Researchers aim to 'upcycle' nutrient waste on farms using duckweed

New approach to nutrient management could make money for farmers and land managers


By Tim Schley

UNIVERSITY PARK, Pa. — With a $1.7 million grant from the National Science Foundation, Penn State researchers will investigate how duckweed could be grown on Pennsylvania farms to limit nutrient pollution into the Chesapeake Bay.

Duckweed, a tiny plant resembling a lily pad, grows rapidly in water with elevated levels of nitrogen and phosphorus, often the result of fertilizer and manure runoff. While many consider the plant a pest, farmers may find duckweed to have multiple benefits, according to Rachel Brennan, associate professor of environmental engineering and lead investigator of the project.

“Not only can duckweed capture the waste nutrients before they cause problems like algal blooms and dead zones, but it can also ‘upcycle’ those nutrients into a valuable agricultural resource that farmers can use again,” Brennan said. “It can be harvested multiple times per week and used as a high-protein feed supplement for farm animals. We have also demonstrated that it can be used as a soil amendment to support crop growth with much less runoff than conventional fertilizer. Duckweed has enormous potential for taking a waste product and giving it greater value.”

In a preliminary assessment, Brennan’s team calculated an estimated economic return for farmers if they repurposed some of their land from growing soybeans — often used for cattle feed — into a lined pond for growing duckweed. By mixing manure with water in a controlled pond instead of applying it to an open field, farmers could not only reduce pollution from their land but also produce more protein.

“Soybeans contain a huge amount of protein, but they do not grow very quickly,” Brennan said. “Duckweed’s protein content is similar to soybeans but its growth rate is faster, so it has a higher yield. Given the same area, you can produce more protein if you switch to this little aquatic plant.”

In the four-year project, a multidisciplinary series of experiments will evaluate both the environmental and economic benefits of the team’s duckweed strategy. Co-investigators on the project include Lauren McPhillips, assistant professor of civil and environmental engineering and agricultural and biological engineering; Wayne Curtis, professor of chemical engineering; Alexander Hristov, distinguished professor of dairy nutrition; and Christine Costello, assistant professor of agricultural and biological engineering.

The team will first work with Matt Royer, director of the Penn State Agriculture and Environment Center, and Penn State Extension dairy advisers to survey local dairy farmers to ensure the feasibility and acceptance of the approach prior to pilot testing. Dairy operations make up a significant portion of the farms in Pennsylvania, which covers 35% of the Chesapeake Bay watershed.

“For this to work, it needs to be economically advantageous for farmers,” Brennan said. “They should not have to buy as much chemical fertilizer or feed supplements because they can take their own waste nutrients, convert them into duckweed, and upcycle them on site.”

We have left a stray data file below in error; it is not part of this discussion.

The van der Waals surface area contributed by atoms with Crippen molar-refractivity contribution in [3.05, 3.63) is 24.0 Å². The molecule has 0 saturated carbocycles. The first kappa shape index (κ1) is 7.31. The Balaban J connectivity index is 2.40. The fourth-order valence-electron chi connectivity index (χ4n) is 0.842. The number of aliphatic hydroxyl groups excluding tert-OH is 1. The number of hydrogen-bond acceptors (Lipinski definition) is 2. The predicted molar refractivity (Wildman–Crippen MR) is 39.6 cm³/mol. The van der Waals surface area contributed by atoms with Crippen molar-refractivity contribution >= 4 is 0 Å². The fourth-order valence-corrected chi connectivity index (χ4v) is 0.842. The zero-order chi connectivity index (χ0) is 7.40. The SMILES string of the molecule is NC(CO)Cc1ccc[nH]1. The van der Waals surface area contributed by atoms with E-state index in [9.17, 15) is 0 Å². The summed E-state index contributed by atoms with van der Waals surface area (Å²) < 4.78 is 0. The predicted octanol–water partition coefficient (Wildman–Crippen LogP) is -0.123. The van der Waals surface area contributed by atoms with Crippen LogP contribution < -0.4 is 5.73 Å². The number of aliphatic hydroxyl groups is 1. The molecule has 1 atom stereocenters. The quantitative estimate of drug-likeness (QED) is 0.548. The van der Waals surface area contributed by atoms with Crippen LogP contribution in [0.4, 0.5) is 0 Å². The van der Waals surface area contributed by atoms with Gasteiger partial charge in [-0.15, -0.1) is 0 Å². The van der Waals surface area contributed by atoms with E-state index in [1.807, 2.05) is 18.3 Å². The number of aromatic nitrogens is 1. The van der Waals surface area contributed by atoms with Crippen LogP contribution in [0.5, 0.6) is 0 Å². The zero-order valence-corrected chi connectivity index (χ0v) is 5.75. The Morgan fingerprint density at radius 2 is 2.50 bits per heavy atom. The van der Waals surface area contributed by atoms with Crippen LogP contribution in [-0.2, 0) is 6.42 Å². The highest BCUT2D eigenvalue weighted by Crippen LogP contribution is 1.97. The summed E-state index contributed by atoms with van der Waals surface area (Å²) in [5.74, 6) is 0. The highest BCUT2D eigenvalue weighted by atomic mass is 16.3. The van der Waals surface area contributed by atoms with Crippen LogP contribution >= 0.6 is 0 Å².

Some of the experiments in the project focus on duckweed’s performance as a feed supplement, including how well cows digest the plant and its impact on milk production, as well as ways to improve both.

Others will investigate duckweed’s effects as a fertilizer. According to McPhillips, there are indications it might not only reduce the amount of nutrients in runoff but could also reduce the emission of nitrous oxide, the third most abundant greenhouse gas.

“A main goal of this project is to leverage duckweed to help reduce harmful nutrient losses of any sort,” she said. “A less considered pathway is the loss of nitrous oxide, which can be produced by microbes in the environment. Generating soil amendments and feed supplements on site also reduces the energy consumption and greenhouse gas emissions that would have otherwise been required to produce and transport them to the farm.”

The team also plans to examine the proposal from a holistic perspective, brainstorming ways a duckweed-based “circular bioeconomy” could sustainably scale beyond local farms.

“Collecting biomass from fields to make ethanol in central processing plants is a well-established practice, and maybe a similar approach could be used for producing duckweed,” Brennan said. “Because duckweed only requires shallow water for growth, it could be cultivated in stacks of vertical trays illuminated by LED lights with an automated harvesting system to maximize protein production within a small footprint. Utilizing duckweed to create a circular bioeconomy in both traditional land-based agricultural settings and centralized vertical farming operations may be both environmentally prudent and economically profitable.”


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Megan Lakatos

a person wearing rubber gloves and hip waders stands in a pond and uses a net to remove duckweed from the surface

Considered a pest by many pond owners, duckweed is a “hyper accumulator" that helps to filter nutrient pollution. However, the plant must be removed from the water prior to decomposition to reap the benefits, according to Rachel Brennan, associate professor of environmental engineering. IMAGE: PENN STATE COLLEGE OF ENGINEERING